While much attention is focused on Facebook scams and trojans involving Osama bin Laden's death, Facebook users should be aware of another new way scammers are spreading links to rogue sites. They have begun to circulate convincing links claiming to be stories from Wired News about the iPhone 5. This scam takes advantage of Facebook’s new social plugin for websites that allow for comments, M86 Security Labs reports.
If a Facebook user clicks on the link, the user is instead sent to a random .info site. M86 says it has documented over 10 of these sites for this particular scam. Once there, the user is asked to answer a CAPTCHA-like verification form, such as "what is 3 + 2?", but the user is not allowed to see the info typed in response. Once the user answers, this "actually results in the user leaving a comment for the .info website through the use of the Facebook social-plugin layer for comments," says M86.
OK, many users might fall for this so far, but the funky thing here is that the user is then asked to download a file such as "videogameboxinstaller.exe" which tries to convince people to agree to install it because it will let them "like" anything on the Web. Naturally, the file also installs other software which allows the application to serve the user adware. It then tries to convince the user to sign up and send in money to become an "affiliate member."
The good news is that the file may be blocked by at least some antivirus software programs, as the files used tend to belong to a known family of malware dubbed Adware.Yontoo.
While it may seem obvious that downloading software from a Facebook link is a Very Bad Idea, and no one should do it, M86 says that it tracked at least 100,000 clicks to the few fake .info sites it was tracking, which helps propagate the scam and increase exposure to the rogueware.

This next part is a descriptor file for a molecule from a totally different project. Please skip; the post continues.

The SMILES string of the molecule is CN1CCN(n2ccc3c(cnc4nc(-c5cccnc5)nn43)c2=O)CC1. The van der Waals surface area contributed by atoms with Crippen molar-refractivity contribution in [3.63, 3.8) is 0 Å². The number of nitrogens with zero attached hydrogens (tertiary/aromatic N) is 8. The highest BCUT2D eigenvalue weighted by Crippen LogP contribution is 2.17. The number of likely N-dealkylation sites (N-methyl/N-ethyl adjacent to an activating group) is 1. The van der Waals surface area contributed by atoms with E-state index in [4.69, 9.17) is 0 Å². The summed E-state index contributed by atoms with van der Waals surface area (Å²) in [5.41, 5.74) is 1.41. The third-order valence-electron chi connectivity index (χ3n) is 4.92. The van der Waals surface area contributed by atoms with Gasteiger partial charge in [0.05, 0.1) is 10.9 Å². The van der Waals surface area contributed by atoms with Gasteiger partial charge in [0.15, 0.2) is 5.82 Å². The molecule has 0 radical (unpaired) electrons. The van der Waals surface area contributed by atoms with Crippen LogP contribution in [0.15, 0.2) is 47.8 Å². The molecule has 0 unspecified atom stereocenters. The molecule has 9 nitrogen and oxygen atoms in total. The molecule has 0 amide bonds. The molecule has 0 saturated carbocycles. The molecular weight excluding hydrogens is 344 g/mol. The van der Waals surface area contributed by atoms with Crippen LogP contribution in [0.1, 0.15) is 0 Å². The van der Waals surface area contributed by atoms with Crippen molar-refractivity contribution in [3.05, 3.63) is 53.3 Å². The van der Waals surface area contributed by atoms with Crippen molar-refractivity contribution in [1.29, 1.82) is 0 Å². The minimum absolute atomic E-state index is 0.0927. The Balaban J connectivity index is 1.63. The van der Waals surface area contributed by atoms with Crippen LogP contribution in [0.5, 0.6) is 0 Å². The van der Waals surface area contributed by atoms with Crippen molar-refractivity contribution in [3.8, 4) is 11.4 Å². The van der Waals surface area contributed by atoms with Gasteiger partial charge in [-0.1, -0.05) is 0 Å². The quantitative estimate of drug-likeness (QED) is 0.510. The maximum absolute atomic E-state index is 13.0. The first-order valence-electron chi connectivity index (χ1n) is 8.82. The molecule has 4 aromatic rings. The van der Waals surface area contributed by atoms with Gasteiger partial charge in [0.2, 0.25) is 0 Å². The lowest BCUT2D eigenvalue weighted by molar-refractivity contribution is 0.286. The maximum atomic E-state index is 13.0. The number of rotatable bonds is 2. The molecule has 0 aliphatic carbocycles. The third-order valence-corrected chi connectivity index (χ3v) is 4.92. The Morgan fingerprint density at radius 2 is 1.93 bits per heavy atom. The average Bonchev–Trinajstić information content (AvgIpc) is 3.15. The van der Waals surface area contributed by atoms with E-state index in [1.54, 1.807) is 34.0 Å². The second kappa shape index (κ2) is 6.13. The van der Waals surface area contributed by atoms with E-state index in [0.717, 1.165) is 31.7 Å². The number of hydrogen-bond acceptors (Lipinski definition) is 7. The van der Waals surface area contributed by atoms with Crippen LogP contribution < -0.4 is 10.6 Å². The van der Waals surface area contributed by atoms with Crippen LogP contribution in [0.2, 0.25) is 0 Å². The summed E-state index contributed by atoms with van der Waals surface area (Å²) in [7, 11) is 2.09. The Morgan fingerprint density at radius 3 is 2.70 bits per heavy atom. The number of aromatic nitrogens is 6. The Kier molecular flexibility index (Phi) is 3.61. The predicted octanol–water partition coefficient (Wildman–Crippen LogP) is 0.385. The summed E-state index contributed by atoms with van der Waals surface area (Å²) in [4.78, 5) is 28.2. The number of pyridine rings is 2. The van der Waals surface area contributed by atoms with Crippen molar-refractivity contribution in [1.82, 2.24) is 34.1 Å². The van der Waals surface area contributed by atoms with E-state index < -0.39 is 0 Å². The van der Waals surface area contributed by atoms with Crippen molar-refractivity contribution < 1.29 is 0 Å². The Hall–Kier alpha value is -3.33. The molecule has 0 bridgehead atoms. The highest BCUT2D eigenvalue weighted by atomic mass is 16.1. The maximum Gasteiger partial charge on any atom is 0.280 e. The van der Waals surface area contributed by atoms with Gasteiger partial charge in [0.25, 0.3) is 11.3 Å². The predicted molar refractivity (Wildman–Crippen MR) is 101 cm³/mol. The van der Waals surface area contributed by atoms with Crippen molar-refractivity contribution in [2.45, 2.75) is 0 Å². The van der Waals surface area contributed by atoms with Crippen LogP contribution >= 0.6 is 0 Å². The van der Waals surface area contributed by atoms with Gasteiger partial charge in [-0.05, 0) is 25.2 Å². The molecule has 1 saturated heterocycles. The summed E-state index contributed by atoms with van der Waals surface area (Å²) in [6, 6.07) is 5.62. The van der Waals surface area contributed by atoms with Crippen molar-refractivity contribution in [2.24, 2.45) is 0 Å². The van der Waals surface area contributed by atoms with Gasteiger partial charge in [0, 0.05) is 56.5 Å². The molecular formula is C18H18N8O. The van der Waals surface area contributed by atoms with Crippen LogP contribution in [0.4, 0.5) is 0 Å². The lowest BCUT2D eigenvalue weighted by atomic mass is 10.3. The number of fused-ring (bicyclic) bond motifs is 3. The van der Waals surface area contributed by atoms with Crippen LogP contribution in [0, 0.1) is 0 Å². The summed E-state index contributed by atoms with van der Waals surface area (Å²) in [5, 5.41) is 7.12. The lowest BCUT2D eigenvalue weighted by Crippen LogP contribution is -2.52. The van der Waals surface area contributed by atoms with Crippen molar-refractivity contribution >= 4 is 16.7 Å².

The Osama bin Laden scam falls more in line with what antivirual maker AVG reports is the typical Facebook scam. These center on a link to a seedy video, in this case one that claims to show bin Laden's dead body. If a user clicks, the user is sent to a site that offers a survey and then wants to text the results to a cell phone. The fine print says that the user now agrees to pay $10 a month on the user's cell phone bill. On top of that, sometimes scammers throw in some pure clickjacking malware where users are asked to click a button which is actually a Like button hidden by a transparent GIF. The video then shows up in the user's news streams as a "liked" video.
According to a report issued in April by AVG, "Last year, we used to see an average of one such campaign per week, usually running on weekends, and usually netting 200k-300k victims, but this has now accelerated to a fresh campaign every other day or so."
Facebook, for it's part, doesn't seem to be letting these scams run rampant, but is blocking them when it becomes aware of them. The best solution for Facebook users is to know that legitimate websites don't make their readers answer CAPTCHA questions or take a survey just to read a story or watch a video.
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